Mention porridge and the common reaction is that is sick people’s food. While that is quite true (most of the time), I love to indulge in a bowl of piping hot rice porridge for breakfast or lunch even when I’m perfectly healthy.
A recent trip to Seoul made me fell in love with their Korean-style mushroom rice porridge (also known as juk). I actually went back to the same juk shop twice during that trip and ordered the same mushroom porridge for breakfast. It was that good.
The flavor is pretty different from our Chinese version. Firstly, instead of Jasmine rice, they use short grain type. There is also a certain depth of flavor infused in the ingredients and rice porridge. I’m guessing the porridge is cooked in a stock instead of water and the ingredients are cooked separately before adding into the porridge. Not forgetting the generous usage of my favorite aromatic toasted sesame oil.
There are many different flavors of Korean rice porridge and today, I’m going to share with you my take on the Korean mushroom porridge that blew me away in so many levels. If you have other method of making Korean porridge, I would love you to share it with me.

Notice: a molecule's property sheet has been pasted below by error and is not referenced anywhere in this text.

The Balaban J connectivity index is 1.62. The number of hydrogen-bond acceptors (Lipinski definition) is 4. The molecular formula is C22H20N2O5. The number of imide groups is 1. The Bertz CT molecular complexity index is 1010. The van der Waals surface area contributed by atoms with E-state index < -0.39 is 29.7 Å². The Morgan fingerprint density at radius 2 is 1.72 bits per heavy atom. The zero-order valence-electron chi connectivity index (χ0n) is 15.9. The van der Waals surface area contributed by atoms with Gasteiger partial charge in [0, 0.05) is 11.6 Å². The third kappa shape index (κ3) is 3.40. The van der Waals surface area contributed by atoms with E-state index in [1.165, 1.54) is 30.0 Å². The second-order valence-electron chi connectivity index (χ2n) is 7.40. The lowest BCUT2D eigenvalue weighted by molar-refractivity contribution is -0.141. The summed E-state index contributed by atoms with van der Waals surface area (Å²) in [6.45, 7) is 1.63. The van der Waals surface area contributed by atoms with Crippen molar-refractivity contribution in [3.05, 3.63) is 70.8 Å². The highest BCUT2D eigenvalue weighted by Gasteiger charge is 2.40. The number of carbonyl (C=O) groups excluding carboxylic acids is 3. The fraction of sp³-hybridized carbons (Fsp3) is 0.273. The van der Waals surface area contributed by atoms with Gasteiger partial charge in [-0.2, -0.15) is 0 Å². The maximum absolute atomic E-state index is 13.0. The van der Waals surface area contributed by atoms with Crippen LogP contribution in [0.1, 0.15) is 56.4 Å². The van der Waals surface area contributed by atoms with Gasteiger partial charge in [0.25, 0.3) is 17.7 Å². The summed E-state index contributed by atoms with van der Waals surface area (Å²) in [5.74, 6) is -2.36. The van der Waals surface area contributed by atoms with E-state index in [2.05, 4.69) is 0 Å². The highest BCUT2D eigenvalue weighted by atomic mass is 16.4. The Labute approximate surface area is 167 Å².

1 cup short grain rice – wash and soak for 30 mins
5 cups mushroom stock
2 pieces kelp (Dashima) – optional, omit if not available
½ tsp salt
2 pieces king oyster – sliced into even chunks
1 punnet shimeiji mushroom
Korean dried seaweed
Toasted white sesame seed
In a medium pan, add in 1 tsp sesame oil and sauté both mushrooms.
Add in a pinch of salt and cook for a couple mins, until slightly softened.
In a deep based pot, drizzle in 1 tsp sesame oil and toss the rice in the pan lightly.
Add in mushroom stock, kelp and bring to boil.
Lower the heat and cover. Stir occasionally to prevent porridge from sticking.
Continue to cook for 20 – 25 mins, or until it reaches a creamy consistency.
Add more stock if necessary.
Remove kelp pieces and add in cooked mushroom.
Continue to simmer for another 10 mins.
Season with some salt and sesame oil.
Serve warm and garnish with toasted sesame seeds and Korean dried seaweed.